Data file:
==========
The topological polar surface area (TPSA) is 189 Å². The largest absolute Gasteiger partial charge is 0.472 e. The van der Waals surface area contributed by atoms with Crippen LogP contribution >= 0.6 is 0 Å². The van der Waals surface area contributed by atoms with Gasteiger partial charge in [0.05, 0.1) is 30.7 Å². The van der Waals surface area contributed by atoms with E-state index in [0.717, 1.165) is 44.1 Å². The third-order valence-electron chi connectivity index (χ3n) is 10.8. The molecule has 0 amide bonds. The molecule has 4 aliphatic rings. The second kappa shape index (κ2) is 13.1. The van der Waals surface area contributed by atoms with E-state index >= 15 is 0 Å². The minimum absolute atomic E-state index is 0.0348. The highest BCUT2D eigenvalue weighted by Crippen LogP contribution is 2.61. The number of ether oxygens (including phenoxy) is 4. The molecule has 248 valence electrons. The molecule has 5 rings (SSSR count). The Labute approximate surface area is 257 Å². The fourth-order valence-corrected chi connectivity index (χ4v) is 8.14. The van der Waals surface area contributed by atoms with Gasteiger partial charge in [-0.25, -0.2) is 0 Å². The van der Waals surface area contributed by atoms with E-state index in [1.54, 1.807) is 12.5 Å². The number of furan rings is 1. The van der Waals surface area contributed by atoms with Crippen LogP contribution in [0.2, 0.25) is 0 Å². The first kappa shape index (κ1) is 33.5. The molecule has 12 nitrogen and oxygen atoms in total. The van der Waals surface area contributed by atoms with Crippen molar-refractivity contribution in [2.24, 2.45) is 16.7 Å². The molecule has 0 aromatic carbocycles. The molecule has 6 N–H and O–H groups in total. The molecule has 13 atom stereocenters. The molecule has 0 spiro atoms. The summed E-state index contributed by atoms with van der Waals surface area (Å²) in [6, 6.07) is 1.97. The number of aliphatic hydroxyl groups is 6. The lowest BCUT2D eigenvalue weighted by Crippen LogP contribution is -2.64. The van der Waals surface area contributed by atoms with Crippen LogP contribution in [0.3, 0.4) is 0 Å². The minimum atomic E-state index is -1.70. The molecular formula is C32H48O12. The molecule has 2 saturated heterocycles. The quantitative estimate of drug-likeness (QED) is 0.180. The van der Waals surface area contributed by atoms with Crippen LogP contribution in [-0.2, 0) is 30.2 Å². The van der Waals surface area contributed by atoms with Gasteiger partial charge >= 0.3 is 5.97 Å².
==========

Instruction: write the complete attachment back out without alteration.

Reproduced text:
The topological polar surface area (TPSA) is 189 Å². The largest absolute Gasteiger partial charge is 0.472 e. The van der Waals surface area contributed by atoms with Crippen LogP contribution >= 0.6 is 0 Å². The van der Waals surface area contributed by atoms with Gasteiger partial charge in [0.05, 0.1) is 30.7 Å². The van der Waals surface area contributed by atoms with E-state index in [0.717, 1.165) is 44.1 Å². The third-order valence-electron chi connectivity index (χ3n) is 10.8. The molecule has 0 amide bonds. The molecule has 4 aliphatic rings. The second kappa shape index (κ2) is 13.1. The van der Waals surface area contributed by atoms with E-state index >= 15 is 0 Å². The minimum absolute atomic E-state index is 0.0348. The highest BCUT2D eigenvalue weighted by Crippen LogP contribution is 2.61. The number of ether oxygens (including phenoxy) is 4. The molecule has 248 valence electrons. The molecule has 5 rings (SSSR count). The Labute approximate surface area is 257 Å². The fourth-order valence-corrected chi connectivity index (χ4v) is 8.14. The van der Waals surface area contributed by atoms with Gasteiger partial charge in [-0.25, -0.2) is 0 Å². The van der Waals surface area contributed by atoms with E-state index in [1.54, 1.807) is 12.5 Å². The number of furan rings is 1. The van der Waals surface area contributed by atoms with Crippen LogP contribution in [0.2, 0.25) is 0 Å². The first kappa shape index (κ1) is 33.5. The molecule has 12 nitrogen and oxygen atoms in total. The van der Waals surface area contributed by atoms with Crippen molar-refractivity contribution in [2.24, 2.45) is 16.7 Å². The molecule has 0 aromatic carbocycles. The molecule has 6 N–H and O–H groups in total. The molecule has 13 atom stereocenters. The molecule has 0 spiro atoms. The summed E-state index contributed by atoms with van der Waals surface area (Å²) in [6, 6.07) is 1.97. The number of aliphatic hydroxyl groups is 6. The lowest BCUT2D eigenvalue weighted by Crippen LogP contribution is -2.64. The van der Waals surface area contributed by atoms with Crippen LogP contribution in [0.3, 0.4) is 0 Å². The minimum atomic E-state index is -1.70. The molecular formula is C32H48O12. The molecule has 2 saturated heterocycles. The quantitative estimate of drug-likeness (QED) is 0.180. The van der Waals surface area contributed by atoms with Crippen LogP contribution in [-0.2, 0) is 30.2 Å². The van der Waals surface area contributed by atoms with Gasteiger partial charge >= 0.3 is 5.97 Å².